Subway Series champs and chumps
Some players step up their game when the Mets play the Yankees. Others melt under the pressure. Here are some of the best and worst players in Subway Series history, updated through the first edition of the 2012 rivalry.
Alfonzo's .258 slugging percentage is the worst for a Met in Subway Series history. His .183 average is tied with Cliff Floyd for third worst.
Appier may have only spent the 2001 season with the Mets, but he made his Subway Series time count. In two games, Appier was 0-1, but posted a Mets record 0.60 ERA in 15 innings (minimum 15 innings).
Benitez is tied with Billy Wagner for the Mets Subway Series save record (5), posting a 3.00 ERA.
The much maligned Burnett actually has the best Yankees ERA – 1.33 – in Subway Series history (minimum 15 innings). He went 3-0 in three starts (20.1 innings).
Cabrera may now have developed into a potential All-Star, but when he was with the Yankees his performance against the Mets was just subpar. His .202 average and .250 slugging percentage against the Mets are all-time lows for a Yankees player in the Subway Series (minimum 50 at-bats).
Cedeno leads all Mets in the Subway Series (minimum 50 at-bats) with a .323 average. Cedeno was 21-for-65 in 17 games, and also posted the second most stolen bases (9).
Clemens went 2-5 against the Mets in seven starts with the Yankees, the highest loss total for a Yankees starter. His 6.36 ERA is also fairly unsightly.
Floyd has a mixed Subway Series history. On one hand he's tied with Edgardo Alfonzo for the third worst average among Mets (.183). But Floyd is also tied with Mike Piazza and David Wright for most home runs by a Met in the Subway Series (8).
Jeter holds several Subway Series marks for the Yankees (minimum 50 at-bats). His .378 average (125-for-331) leads all Subway Series players, as does his 13 home runs, 43 RBIs and 18 stolen bases. In 81 games against the Mets, Jeter has a .431 on-base percentage and .565 slugging percentage.
Randy Johnson was a shell of his former self while pitching for the Yankees, and he was no different as a pitcher against the Mets. His 7.03 ERA in the Subway Series is the worst all-time for a Yankee (minimum 15 innings). Johnson went 0-2 in four games (24.1 innings).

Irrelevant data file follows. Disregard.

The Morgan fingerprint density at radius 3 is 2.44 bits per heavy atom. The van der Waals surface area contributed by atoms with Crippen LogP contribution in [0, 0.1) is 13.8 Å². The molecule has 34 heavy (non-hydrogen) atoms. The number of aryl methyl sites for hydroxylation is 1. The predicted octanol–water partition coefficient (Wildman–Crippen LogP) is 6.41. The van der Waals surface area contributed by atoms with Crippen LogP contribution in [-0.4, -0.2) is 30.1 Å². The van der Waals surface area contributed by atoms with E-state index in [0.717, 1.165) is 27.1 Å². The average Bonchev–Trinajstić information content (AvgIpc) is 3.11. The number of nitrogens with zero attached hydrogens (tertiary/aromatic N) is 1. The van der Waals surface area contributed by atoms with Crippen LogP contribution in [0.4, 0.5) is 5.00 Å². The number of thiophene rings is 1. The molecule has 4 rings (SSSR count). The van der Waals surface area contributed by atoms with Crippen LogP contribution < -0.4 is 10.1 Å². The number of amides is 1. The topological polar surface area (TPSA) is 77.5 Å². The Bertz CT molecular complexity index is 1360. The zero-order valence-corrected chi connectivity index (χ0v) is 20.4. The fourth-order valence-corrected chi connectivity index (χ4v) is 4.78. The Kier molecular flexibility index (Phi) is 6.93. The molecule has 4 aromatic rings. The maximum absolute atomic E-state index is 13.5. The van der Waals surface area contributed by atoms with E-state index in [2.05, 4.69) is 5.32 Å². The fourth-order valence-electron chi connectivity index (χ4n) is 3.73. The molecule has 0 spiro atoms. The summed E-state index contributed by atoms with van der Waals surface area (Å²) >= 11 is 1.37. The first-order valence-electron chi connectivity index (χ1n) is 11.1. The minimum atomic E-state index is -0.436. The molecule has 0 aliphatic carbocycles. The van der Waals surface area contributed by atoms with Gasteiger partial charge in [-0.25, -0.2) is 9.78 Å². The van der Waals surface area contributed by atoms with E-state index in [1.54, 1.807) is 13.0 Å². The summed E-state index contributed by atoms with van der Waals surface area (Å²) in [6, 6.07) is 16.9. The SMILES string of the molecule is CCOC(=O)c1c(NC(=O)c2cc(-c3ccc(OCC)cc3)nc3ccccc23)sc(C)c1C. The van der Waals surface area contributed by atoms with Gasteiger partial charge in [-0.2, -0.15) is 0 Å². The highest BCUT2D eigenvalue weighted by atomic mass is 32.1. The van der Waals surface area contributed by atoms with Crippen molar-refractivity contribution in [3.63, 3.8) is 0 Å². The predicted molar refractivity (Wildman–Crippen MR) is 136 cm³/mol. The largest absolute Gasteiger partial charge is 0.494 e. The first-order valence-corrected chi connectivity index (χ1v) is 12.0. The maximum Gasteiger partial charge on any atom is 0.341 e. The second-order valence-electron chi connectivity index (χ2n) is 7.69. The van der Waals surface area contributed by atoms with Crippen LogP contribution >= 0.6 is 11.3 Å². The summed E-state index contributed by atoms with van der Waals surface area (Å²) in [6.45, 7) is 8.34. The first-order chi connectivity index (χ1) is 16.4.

Leiter has the dubious distinction of owning both the Mets wins and losses records for the Subway Series. He went 5-5 in 10 games (66.2 innings).
Matsui leads all Subway Series participants with a .586 slugging percentage. Matsui also had a .310 average (36-for-116) and nine home runs in 32 games.
Ordonez played in 21 Subway Series games and got 68 at-bats. He did not make the most of his time, however, posting a .176 average – the lowest in Mets Subway Series history.
Pettitte leads the Yankees in Subway Series wins with 6. The reliable lefty is 6-5 against the Mets in 14 starts, posting a 3.91 ERA. His 80 strikeouts and 37 walks are also Yankees records.
The powerful Piazza leads the Mets with a .554 slugging percentage and 77 total bases against the Yankees. He's also tied with Cliff Floyd and David Wright with eight home runs. Piazza is second in several other categories: games (38), at-bats (139), runs (24), hits (44), doubles (9) and average (.317).
Reyes leads the Mets with 51 hits, 27 RBIs (tied with David Wright) and 14 stolen bases in the Subway Series, but some of his other numbers are equally impressive for a guy usually thought of as a speedster. His 75 total bases are third in Mets history and he also slugged five home runs.
The MLB all-time saves leader is also the Subway Series leader with 20 saves. Rivera does have an uncharacteristically high 3.28 ERA, however. In 33 games (35.2 innings) he's gone 4-3.
He's forever earned a place in Mets fans hearts by throwing the franchise's first no-hitter. But his follow-up performance to the no-no helped earn him a much less coveted spot spot. Santana, 2-4 in six Subway Series starts, owns the worst Mets Subway Series ERA at 6.88. He was trailing Tom Glavine (6.40 ERA) for awhile, but after giving up six runs (four home runs) in five innings against the Yankees on June 8, he easily moved into the lead.
Wagner is tied with Armando Benitez for the most Mets saves in Subway Series history. In 10 appearances, Wagner posted five saves.
Wright was on the cusp of several Mets Subway Series records before the first edition of the rivalry in early June. Though he only went 2-for-10 with a home run and an RBI during that three game sweep, his performance helped him top the leader board in three categories. Wright is now tied with Cliff Floyd and Mike Piazza with eight home runs, his 27 Subway Series RBIs ties him with Jose Reyes and he has the outright lead with 79 total bases.